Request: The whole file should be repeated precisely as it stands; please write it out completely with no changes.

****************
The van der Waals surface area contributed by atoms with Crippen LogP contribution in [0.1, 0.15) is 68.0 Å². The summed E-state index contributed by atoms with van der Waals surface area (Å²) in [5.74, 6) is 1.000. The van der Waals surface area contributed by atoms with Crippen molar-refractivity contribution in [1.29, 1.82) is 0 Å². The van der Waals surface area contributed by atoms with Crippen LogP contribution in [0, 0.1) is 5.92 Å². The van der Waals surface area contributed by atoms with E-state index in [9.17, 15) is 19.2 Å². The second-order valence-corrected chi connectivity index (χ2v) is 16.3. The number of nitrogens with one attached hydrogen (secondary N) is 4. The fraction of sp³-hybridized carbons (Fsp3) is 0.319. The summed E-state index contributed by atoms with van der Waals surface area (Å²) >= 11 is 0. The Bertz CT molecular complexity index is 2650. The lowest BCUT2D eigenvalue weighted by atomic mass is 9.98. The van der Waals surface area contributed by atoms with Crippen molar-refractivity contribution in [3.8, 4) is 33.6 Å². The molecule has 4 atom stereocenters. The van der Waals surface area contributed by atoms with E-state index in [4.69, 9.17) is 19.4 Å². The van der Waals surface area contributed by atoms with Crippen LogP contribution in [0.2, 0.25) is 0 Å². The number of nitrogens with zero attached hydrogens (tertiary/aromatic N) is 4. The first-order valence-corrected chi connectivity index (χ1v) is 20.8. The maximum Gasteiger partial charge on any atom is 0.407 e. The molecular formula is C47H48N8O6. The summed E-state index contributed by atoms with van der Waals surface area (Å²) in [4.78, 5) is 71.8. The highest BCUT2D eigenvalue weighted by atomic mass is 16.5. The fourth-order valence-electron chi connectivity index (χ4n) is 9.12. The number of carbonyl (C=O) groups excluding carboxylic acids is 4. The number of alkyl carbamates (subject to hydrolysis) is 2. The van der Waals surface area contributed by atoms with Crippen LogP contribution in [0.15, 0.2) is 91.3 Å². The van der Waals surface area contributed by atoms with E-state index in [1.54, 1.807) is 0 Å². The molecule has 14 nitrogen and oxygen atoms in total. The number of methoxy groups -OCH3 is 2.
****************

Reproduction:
The van der Waals surface area contributed by atoms with Crippen LogP contribution in [0.1, 0.15) is 68.0 Å². The summed E-state index contributed by atoms with van der Waals surface area (Å²) in [5.74, 6) is 1.000. The van der Waals surface area contributed by atoms with Crippen molar-refractivity contribution in [1.29, 1.82) is 0 Å². The van der Waals surface area contributed by atoms with Crippen LogP contribution in [0, 0.1) is 5.92 Å². The van der Waals surface area contributed by atoms with E-state index in [9.17, 15) is 19.2 Å². The second-order valence-corrected chi connectivity index (χ2v) is 16.3. The number of nitrogens with one attached hydrogen (secondary N) is 4. The fraction of sp³-hybridized carbons (Fsp3) is 0.319. The summed E-state index contributed by atoms with van der Waals surface area (Å²) >= 11 is 0. The Bertz CT molecular complexity index is 2650. The lowest BCUT2D eigenvalue weighted by atomic mass is 9.98. The van der Waals surface area contributed by atoms with Crippen molar-refractivity contribution in [3.8, 4) is 33.6 Å². The molecule has 4 atom stereocenters. The van der Waals surface area contributed by atoms with E-state index in [4.69, 9.17) is 19.4 Å². The van der Waals surface area contributed by atoms with Crippen LogP contribution in [0.2, 0.25) is 0 Å². The number of nitrogens with zero attached hydrogens (tertiary/aromatic N) is 4. The first-order valence-corrected chi connectivity index (χ1v) is 20.8. The maximum Gasteiger partial charge on any atom is 0.407 e. The molecular formula is C47H48N8O6. The summed E-state index contributed by atoms with van der Waals surface area (Å²) in [4.78, 5) is 71.8. The highest BCUT2D eigenvalue weighted by atomic mass is 16.5. The fourth-order valence-electron chi connectivity index (χ4n) is 9.12. The number of carbonyl (C=O) groups excluding carboxylic acids is 4. The number of alkyl carbamates (subject to hydrolysis) is 2. The van der Waals surface area contributed by atoms with Crippen LogP contribution in [0.15, 0.2) is 91.3 Å². The van der Waals surface area contributed by atoms with E-state index in [1.54, 1.807) is 0 Å². The molecule has 14 nitrogen and oxygen atoms in total. The number of methoxy groups -OCH3 is 2.